For plenty of people, Memorial Day weekend isn’t just the start of summer—it sends grilling season into full swing.
It might seem like throwing a few burgers and hot dogs on the grill would be simple and cheap, but multiply that by three months of parties and dinners, and the costs can add up.
Not to mention, it’s boring!
We asked chefs and other foodies for their best tips to grill on the cheap.
Here’s how to expand your repertoire and cut costs this summer:
Think outside the box
Grills aren’t just for entrees and sides.
Grilled romaine or other lettuces can make a unique salad, says Elizabeth Dodson of HomeZada.com.
“People cannot believe how tasty the salads are with a little grilling,” she says.
Desserts can be grill-worthy, too—try putting on pound cake and fruit such as peaches or bananas, for example.
Cook with wood
Jose Enrique, chef of soon-to-open El Blok on Vieques, advises using a mix of charcoal and less expensive wood.
“True, wood burns faster, but using a mixture of the two will save you money long-term,” he says.
Woods such as apple and oak can also impart flavor to the grilled foods.
Avoid grill-ready meats
“Any meats that are already cut and placed on skewers or seasoned are going to cost more, up to 60% more,” says Andrea Woroch of CouponSherpa.com.
“Don’t pay for the convenience,” she adds.
Instead, pick up bigger cuts of meat that make a great dish unto themselves, like a whole pork lion, or larger pieces you can cut and skewer yourself.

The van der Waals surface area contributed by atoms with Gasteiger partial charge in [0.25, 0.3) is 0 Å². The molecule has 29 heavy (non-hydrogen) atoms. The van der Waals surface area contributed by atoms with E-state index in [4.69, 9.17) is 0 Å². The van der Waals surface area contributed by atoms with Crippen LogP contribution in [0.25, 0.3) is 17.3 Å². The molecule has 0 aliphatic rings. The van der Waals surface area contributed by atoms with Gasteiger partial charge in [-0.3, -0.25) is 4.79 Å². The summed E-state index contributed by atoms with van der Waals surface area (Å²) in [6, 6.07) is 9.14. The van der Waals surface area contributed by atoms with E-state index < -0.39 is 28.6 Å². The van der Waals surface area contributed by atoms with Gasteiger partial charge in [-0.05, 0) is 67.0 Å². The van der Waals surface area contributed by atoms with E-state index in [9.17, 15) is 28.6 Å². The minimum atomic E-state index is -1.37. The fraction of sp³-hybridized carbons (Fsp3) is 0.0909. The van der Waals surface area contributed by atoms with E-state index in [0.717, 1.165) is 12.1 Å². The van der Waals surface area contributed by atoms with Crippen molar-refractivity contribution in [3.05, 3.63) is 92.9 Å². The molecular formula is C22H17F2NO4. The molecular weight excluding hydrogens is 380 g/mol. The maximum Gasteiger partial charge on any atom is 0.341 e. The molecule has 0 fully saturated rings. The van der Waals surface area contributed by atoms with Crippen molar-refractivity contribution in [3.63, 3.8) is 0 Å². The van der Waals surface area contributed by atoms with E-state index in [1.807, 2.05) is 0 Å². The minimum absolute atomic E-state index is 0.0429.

The experts agree: There’s no reason to buy bottled marinades.
You can make a wide range with outstanding flavors using ingredients you have around the house.
Herb cuttings add great cheap flavor.
“Save herb stems—rosemary, thyme, oregano, marjoram—in a small container,” says Chef Paul Simon of New York Beer Company.
“When you put food on the grill toss a few herb stems on the coals and they will perfume your meats fish and vegetables as they cook,” he adds.
Work in veggies
“If you shop at a local farmers market or produce stand and get some veggies, they are great on the grill and usually cheaper than the proteins you might want to cook,” says Jay Ducote of BiteandBooze.com.
“Obviously you’ll still want some meat, but throwing in some grilled vegetables will reduce the amount of meat you need to buy,” adds Ducote.
Skip cooking spray
“To save on money when greasing your grill, buy canola oil in bulk and put it in a spray bottle,” says Ducote.
It’s much cheaper than buying nonstick cooking sprays, which are essentially the same thing.
Let the grill do the work
Don’t let the title of Grill Master go to your head.
Check for a proper sear, but don’t flip burgers more than twice or repeatedly check a larger cut of meat’s doneness.
Enrique says, “The meat will get tough and then no one will want to eat it which makes for a huge waste of money!”
Frugal Foodie is a journalist based in New York City who spends her days writing about personal finance and obsessing about what she’ll have for dinner. Chat with her on Twitter through @MintFoodie.